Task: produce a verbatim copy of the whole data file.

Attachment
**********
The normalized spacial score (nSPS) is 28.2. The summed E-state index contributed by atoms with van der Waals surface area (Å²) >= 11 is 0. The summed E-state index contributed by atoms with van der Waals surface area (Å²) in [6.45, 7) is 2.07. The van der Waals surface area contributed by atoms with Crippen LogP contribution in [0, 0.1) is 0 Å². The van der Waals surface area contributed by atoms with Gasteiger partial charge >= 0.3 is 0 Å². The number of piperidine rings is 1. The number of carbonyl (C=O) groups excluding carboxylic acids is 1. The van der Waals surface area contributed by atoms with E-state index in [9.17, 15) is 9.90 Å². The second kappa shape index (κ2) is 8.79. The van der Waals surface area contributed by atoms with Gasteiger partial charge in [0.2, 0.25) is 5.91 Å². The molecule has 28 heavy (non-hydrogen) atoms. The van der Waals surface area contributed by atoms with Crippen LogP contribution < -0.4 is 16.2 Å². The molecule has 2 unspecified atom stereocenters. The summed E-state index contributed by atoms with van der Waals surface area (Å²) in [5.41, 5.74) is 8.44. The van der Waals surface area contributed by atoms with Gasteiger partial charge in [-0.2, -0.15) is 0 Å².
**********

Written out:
The normalized spacial score (nSPS) is 28.2. The summed E-state index contributed by atoms with van der Waals surface area (Å²) >= 11 is 0. The summed E-state index contributed by atoms with van der Waals surface area (Å²) in [6.45, 7) is 2.07. The van der Waals surface area contributed by atoms with Crippen LogP contribution in [0, 0.1) is 0 Å². The van der Waals surface area contributed by atoms with Gasteiger partial charge >= 0.3 is 0 Å². The number of piperidine rings is 1. The number of carbonyl (C=O) groups excluding carboxylic acids is 1. The van der Waals surface area contributed by atoms with E-state index in [9.17, 15) is 9.90 Å². The second kappa shape index (κ2) is 8.79. The van der Waals surface area contributed by atoms with Gasteiger partial charge in [0.2, 0.25) is 5.91 Å². The molecule has 28 heavy (non-hydrogen) atoms. The van der Waals surface area contributed by atoms with Crippen LogP contribution < -0.4 is 16.2 Å². The molecule has 2 unspecified atom stereocenters. The summed E-state index contributed by atoms with van der Waals surface area (Å²) in [5.41, 5.74) is 8.44. The van der Waals surface area contributed by atoms with Gasteiger partial charge in [-0.2, -0.15) is 0 Å².